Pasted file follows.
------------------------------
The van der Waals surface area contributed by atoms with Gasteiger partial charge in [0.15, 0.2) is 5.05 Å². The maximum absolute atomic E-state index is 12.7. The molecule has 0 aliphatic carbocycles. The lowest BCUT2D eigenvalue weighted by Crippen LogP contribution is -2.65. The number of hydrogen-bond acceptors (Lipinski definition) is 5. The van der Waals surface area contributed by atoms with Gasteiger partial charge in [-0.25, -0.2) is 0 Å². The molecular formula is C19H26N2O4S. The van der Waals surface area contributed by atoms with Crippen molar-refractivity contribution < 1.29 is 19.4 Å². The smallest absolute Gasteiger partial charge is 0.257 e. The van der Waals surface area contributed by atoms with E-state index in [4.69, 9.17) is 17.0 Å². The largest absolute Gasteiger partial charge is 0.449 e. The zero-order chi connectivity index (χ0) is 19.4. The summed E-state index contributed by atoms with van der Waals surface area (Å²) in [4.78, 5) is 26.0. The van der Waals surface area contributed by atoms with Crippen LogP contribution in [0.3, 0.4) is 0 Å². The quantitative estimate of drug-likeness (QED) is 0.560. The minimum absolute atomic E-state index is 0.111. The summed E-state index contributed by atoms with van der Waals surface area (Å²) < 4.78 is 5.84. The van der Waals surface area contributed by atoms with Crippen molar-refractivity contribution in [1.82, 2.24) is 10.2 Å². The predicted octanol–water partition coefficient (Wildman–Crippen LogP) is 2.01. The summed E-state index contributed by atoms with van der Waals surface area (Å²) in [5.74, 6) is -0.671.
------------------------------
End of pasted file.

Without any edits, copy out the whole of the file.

The van der Waals surface area contributed by atoms with Gasteiger partial charge in [0.15, 0.2) is 5.05 Å². The maximum absolute atomic E-state index is 12.7. The molecule has 0 aliphatic carbocycles. The lowest BCUT2D eigenvalue weighted by Crippen LogP contribution is -2.65. The number of hydrogen-bond acceptors (Lipinski definition) is 5. The van der Waals surface area contributed by atoms with Gasteiger partial charge in [-0.25, -0.2) is 0 Å². The molecular formula is C19H26N2O4S. The van der Waals surface area contributed by atoms with Crippen molar-refractivity contribution < 1.29 is 19.4 Å². The smallest absolute Gasteiger partial charge is 0.257 e. The van der Waals surface area contributed by atoms with E-state index in [4.69, 9.17) is 17.0 Å². The largest absolute Gasteiger partial charge is 0.449 e. The zero-order chi connectivity index (χ0) is 19.4. The summed E-state index contributed by atoms with van der Waals surface area (Å²) in [4.78, 5) is 26.0. The van der Waals surface area contributed by atoms with Crippen LogP contribution in [0.3, 0.4) is 0 Å². The quantitative estimate of drug-likeness (QED) is 0.560. The minimum absolute atomic E-state index is 0.111. The summed E-state index contributed by atoms with van der Waals surface area (Å²) < 4.78 is 5.84. The van der Waals surface area contributed by atoms with Crippen molar-refractivity contribution in [1.82, 2.24) is 10.2 Å². The predicted octanol–water partition coefficient (Wildman–Crippen LogP) is 2.01. The summed E-state index contributed by atoms with van der Waals surface area (Å²) in [5.74, 6) is -0.671.